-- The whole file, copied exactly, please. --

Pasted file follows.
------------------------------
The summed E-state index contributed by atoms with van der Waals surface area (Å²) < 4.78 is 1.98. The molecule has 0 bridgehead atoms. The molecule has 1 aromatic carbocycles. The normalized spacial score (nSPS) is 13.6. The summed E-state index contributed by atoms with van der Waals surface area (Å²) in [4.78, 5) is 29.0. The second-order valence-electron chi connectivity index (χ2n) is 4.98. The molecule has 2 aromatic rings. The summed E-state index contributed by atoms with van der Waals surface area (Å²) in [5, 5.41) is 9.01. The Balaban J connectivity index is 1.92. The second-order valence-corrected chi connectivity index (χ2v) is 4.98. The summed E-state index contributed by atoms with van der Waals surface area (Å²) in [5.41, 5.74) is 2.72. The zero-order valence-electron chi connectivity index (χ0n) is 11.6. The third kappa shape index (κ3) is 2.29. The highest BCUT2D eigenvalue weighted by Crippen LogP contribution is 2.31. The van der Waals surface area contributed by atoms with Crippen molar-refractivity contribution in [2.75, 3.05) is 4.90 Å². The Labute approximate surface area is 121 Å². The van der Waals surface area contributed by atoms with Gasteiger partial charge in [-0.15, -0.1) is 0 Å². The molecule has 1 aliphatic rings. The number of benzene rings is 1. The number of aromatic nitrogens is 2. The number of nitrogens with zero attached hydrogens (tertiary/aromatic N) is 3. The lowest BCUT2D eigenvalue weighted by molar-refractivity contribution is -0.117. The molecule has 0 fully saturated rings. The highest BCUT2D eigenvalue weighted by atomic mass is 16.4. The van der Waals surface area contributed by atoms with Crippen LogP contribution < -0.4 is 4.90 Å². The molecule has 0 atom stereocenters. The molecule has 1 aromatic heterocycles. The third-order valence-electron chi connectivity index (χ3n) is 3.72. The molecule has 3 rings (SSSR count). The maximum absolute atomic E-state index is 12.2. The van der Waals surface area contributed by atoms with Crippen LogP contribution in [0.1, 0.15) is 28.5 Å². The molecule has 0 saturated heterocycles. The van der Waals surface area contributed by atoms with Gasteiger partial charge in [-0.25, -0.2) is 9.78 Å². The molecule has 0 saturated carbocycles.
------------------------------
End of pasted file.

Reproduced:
The summed E-state index contributed by atoms with van der Waals surface area (Å²) < 4.78 is 1.98. The molecule has 0 bridgehead atoms. The molecule has 1 aromatic carbocycles. The normalized spacial score (nSPS) is 13.6. The summed E-state index contributed by atoms with van der Waals surface area (Å²) in [4.78, 5) is 29.0. The second-order valence-electron chi connectivity index (χ2n) is 4.98. The molecule has 2 aromatic rings. The summed E-state index contributed by atoms with van der Waals surface area (Å²) in [5, 5.41) is 9.01. The Balaban J connectivity index is 1.92. The second-order valence-corrected chi connectivity index (χ2v) is 4.98. The summed E-state index contributed by atoms with van der Waals surface area (Å²) in [5.41, 5.74) is 2.72. The zero-order valence-electron chi connectivity index (χ0n) is 11.6. The third kappa shape index (κ3) is 2.29. The highest BCUT2D eigenvalue weighted by Crippen LogP contribution is 2.31. The van der Waals surface area contributed by atoms with Crippen molar-refractivity contribution in [2.75, 3.05) is 4.90 Å². The Labute approximate surface area is 121 Å². The van der Waals surface area contributed by atoms with Gasteiger partial charge in [-0.15, -0.1) is 0 Å². The molecule has 1 aliphatic rings. The number of benzene rings is 1. The number of aromatic nitrogens is 2. The number of nitrogens with zero attached hydrogens (tertiary/aromatic N) is 3. The lowest BCUT2D eigenvalue weighted by molar-refractivity contribution is -0.117. The molecule has 0 fully saturated rings. The highest BCUT2D eigenvalue weighted by atomic mass is 16.4. The van der Waals surface area contributed by atoms with Crippen LogP contribution < -0.4 is 4.90 Å². The molecule has 0 atom stereocenters. The molecule has 1 aromatic heterocycles. The third-order valence-electron chi connectivity index (χ3n) is 3.72. The molecule has 3 rings (SSSR count). The maximum absolute atomic E-state index is 12.2. The van der Waals surface area contributed by atoms with Crippen LogP contribution in [0.1, 0.15) is 28.5 Å². The molecule has 0 saturated heterocycles. The van der Waals surface area contributed by atoms with Gasteiger partial charge in [-0.25, -0.2) is 9.78 Å². The molecule has 0 saturated carbocycles.